Sunday, August 3, 2014

Nebraska Star Party: The Place

While some of you are familiar with the Nebraska Sandhills region, I want to include some details about the region to help friends who have never visited there understand what makes it special for both hosting a star party, and for feeding your soul.  

This map shows light pollution in the United States, ranging from the most polluted in white to the least polluted in black. It is difficult to find any dark areas in the eastern half of the US.  While light pollution is much less pronounced in the western half of the country, there are very few truly dark places (pictured in black vs. gray) left. (Once you've experienced the benefits of a dark region, it becomes clear why we should all be paying more attention to protecting dark places and working in our communities for outdoor lighting that cuts down on light pollution.) 

I've drawn a pink arrow near the center of the map to indicate the approximate location of the Nebraska Star Party.  Most of the dark oval near the tip of the arrow is over the Sandhills region of Nebraska, which sits over one of the country's most valuable water resources, the Ogallala Aquifer. There are very few roads in the region, and very few people as well. In fact, when I left NSP to travel to Kearney on Wednesday evening, I did not see another person or vehicle for well over an hour of driving.

The Nebraska Star Party is hosted in the most remote campground at Merritt Reservoir, which is next to Samuel R. McKelvie National Forest, and 30 miles from the nearest town - in any direction.  And that town is Valentine, population approximately 2700. It would be difficult to find a darker place to host a star party that is not on a remote, unpopulated island out in the middle of the ocean.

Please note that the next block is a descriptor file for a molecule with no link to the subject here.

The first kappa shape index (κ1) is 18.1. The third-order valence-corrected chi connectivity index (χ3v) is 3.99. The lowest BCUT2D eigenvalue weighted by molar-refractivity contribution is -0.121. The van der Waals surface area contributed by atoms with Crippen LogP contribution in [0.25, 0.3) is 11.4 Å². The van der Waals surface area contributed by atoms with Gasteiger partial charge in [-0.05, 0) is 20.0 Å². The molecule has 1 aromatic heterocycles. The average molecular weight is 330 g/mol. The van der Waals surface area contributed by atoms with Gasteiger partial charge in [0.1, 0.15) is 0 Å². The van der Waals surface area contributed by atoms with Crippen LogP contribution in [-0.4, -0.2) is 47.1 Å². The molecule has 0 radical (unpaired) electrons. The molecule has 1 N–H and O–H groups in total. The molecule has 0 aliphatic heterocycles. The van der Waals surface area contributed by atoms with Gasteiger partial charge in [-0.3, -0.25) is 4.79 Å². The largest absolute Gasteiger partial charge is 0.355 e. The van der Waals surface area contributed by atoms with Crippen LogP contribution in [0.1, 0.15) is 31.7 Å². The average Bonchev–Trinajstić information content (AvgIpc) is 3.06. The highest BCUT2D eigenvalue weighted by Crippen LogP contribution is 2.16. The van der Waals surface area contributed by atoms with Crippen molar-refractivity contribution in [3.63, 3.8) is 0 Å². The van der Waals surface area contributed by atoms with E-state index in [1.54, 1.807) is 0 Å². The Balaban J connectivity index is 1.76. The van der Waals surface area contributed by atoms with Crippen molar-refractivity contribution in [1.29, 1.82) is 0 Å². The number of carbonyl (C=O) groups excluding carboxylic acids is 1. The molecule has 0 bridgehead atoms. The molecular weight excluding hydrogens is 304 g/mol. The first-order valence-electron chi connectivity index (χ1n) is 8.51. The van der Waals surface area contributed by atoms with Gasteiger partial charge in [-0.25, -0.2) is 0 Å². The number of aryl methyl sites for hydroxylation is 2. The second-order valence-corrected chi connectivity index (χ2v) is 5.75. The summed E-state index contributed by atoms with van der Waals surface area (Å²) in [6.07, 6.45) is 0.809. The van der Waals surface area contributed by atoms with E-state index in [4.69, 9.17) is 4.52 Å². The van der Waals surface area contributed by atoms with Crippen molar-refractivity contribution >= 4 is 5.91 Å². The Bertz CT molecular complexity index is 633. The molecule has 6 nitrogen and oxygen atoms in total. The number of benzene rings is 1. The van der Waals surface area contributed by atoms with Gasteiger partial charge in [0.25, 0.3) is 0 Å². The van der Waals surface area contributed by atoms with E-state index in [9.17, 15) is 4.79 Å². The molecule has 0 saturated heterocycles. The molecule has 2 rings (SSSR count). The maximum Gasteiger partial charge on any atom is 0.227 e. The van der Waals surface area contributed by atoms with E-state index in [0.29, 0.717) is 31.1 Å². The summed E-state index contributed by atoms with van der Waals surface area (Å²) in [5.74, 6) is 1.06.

And it's that total darkness that makes the NSP so special.  I was told about 350 people registered to attend this year, and many traveled from across the country to experience the dark skies of the region.

On the left is the road leading into the NSP observation field and camping area.  You can see some of the tents in the distance. When I first came over this hill on my way into the campground, I was reminded of a scene in Dances with Wolves where Kevin Costner crests a hill to see the tribal encampment below.  Except NSP folks put a high premium on personal space. Be still my quiet, peaceful, personal-space-loving, heart.

While we were allowed to set up camp in any area that was mowed, most campsites in my area were at least 50 yards apart. (This would prove to be important for other reasons that will be addressed in the primitive camping post.)  Despite being so far apart, it was so quiet at the campground that I could hear my neighbors zip and unzip their tent flap from about 75 yards away. Hypothetically, if I had accidentally pressed the panic button on my car remote while scrambling to throw my sleeping bag and pillow into the Rogue during a sudden lightning storm Tuesday night, they might have heard that too. In theory.

For the record, I didn't intend to set up camp quite so far away from my neighbors. When scouting out a place to pitch my tent, I was looking for a flat space, which was a bit hard to come by among the hills. In the end, it was perfect. What more could a solo traveling introvert who wants to read and write in her journal during the day and study stars at night ask for?

Up next:  Primitive Camping. Or how Lynne had to carefully weigh the need for food or water against resulting visits to the pit toilet while picking cactus thorns out of her tennis shoes.

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